The Other Brother

The parables of Jesus are interesting and complex. There was a time when people believed that parables were complete allegories, and every detail of the parable had a corresponding truth in the real world. For example, I always get a nerdy kick out of reading Augustine’s analysis of The Good Samaritan. Throughout the ages theologians have hypothesized about the best way to interpret parables. For a while we thought that parables had to have one central idea that was the main theme of the parable. But what we have come to realize is that parables have multiple layers of meaning and can be viewed from many different perspectives. 

This is a companion discussion topic for the original entry at

Thanks! For a long time I never understood why people saw/preached/taught only one meaning in the parables. It seemed obvious, to me, that when taken in context alternate ideas/meanings were right in front of us.


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I think the primary lesson that Christ wanted his audience to learn was a lesson about being the “older brothers.”
Perhaps, you have discovered these concepts for the first time, however, our church has been emphasizing the lessons from the elder son too from the beginning. Ellen White did it and I have heard this preached by many pastors and have read articles in our church publications. So this is not anything new to consider, but a reminder at best.

Have been an SDA all my life and attended church across the US, both university and college locations. I have only heard the older brother mentioned in terms of the negative, except for one pastor.


There is no biblical author who matches the brilliance of Luke. To describe him as a physician and historian is grossly inadequate; he was a hermeneutist. Long before Hans-Georg Gadamer and the conventionally-regarded philosophical turn in hermeneutics that occurred in the twentieth century, Luke set forth a philosophical hermeneutics. Luke turned on its head the conventional notion that hermeneutics from the beginning of time has teleologically progressed from methodology to philosophy. While Hillel was playing tic-tac-toe with his seven rules of interpretation, Luke was playing three-dimensional chess as he wrote Luke-Acts. Luke’s brilliance is so other-worldly that his hermeneutical insights are nowhere attested to in the literature. Readers, including Christendom’s greatest theologians, have failed to grasp what lies under the surface of his writings.

Luke, the hermeneutist of Scripture, grapples with the problem of understanding, as suggested by the bookends of Acts in which the disciples non-understanding of when Christ would establish His kingdom is mirrored by the non-understanding of those addressed in Paul’s final oration. In Luke’s Gospel, he models his Christology on the liminal and marginal Hermes, the messenger of the gods. In a nutshell, Luke’s philosophical hermeneutics is the simple but profound idea that all understanding is mediated.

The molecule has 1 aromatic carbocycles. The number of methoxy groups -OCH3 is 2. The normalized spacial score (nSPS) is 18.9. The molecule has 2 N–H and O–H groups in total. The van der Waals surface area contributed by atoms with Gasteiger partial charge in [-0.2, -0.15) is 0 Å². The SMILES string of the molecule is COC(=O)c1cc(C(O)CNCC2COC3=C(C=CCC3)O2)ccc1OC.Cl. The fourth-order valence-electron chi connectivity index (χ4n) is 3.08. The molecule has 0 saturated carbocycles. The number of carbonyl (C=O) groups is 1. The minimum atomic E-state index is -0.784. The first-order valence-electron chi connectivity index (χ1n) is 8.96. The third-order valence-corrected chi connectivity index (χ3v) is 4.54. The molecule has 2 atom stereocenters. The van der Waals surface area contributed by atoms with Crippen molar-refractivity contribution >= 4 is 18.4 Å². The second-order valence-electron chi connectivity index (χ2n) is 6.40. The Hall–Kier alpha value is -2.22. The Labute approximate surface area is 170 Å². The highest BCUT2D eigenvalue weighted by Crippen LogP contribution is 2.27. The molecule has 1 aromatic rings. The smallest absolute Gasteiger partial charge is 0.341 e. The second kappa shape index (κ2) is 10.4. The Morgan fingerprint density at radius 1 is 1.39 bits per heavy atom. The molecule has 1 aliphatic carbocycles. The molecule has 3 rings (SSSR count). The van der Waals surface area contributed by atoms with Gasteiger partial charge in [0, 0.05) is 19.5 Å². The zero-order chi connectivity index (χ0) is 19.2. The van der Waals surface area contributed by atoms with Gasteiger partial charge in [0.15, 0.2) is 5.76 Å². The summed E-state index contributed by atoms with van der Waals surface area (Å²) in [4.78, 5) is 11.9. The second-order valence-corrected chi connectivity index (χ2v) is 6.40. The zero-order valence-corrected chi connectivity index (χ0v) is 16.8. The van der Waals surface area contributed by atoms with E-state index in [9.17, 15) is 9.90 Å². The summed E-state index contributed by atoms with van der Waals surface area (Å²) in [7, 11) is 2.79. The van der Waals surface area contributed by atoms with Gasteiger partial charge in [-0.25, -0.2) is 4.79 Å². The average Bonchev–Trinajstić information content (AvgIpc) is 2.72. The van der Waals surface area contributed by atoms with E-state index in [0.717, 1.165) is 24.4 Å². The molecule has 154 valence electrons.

The Prodigal Son does not understand what his return home means. The older brother does not understand what the Father’s actions toward the Prodigal Son mean. The father mediates understanding to both of them. This is just one of Luke’s many comparisons, which I don’t have time and space to discuss, between Jesus and Hermes. Not knowing what all of those comparisons are, you might say, “Big deal.” Well, let’s go deeper.

Hermes is a trickster and patron god of thieves. He mediates in the liminal and marginal space between the lawful world and the criminal world, between the holy and the profane. Therefore, Luke recognized the importance of having Jesus occupy that same liminal and marginal space. But Jesus is not set forth merely as similar to Hermes but superior to Hermes in Luke’s many comparisons. So we see that Jesus defies numerous conventions and is regarded as a sinner, but He does not actually sin. Like Hermes, Jesus is a thief in the night, but whereas Hermes takes, Jesus bestows. The story of the boy Jesus is a mimesis of the Homeric Hymn to Hermes, but whereas Hermes steals Apollo’s cattle, the accused boy Jesus is not guilty of wrongdoing. Jesus by conventional standards sins by befriending tax collectors and prostitutes, but we readers correctly discern that He does not actually sin. The father in the parable does not by conventional standards act appropriately, but we correctly discern based upon his explanation that he does. Jesus is like a tightrope walker who never falls off the wire. It is not enough that Jesus is fully divine and fully human; his humanity must mediate the liminal and marginal space between the godly and the profane in order to mediate understanding to sinful humanity.


Every parable and story in the Bible is aimed at each of us individually.

Wastefully extravagant is a definition for prodigal. The younger brother was wastefully extravagant and so was the Father.

Life is short!

Jesus was a prodigal.

I have been like the younger brother - a wasteful sinner, and I have been like the older brother - a critical and wasteful hoarder.

Much to think about.


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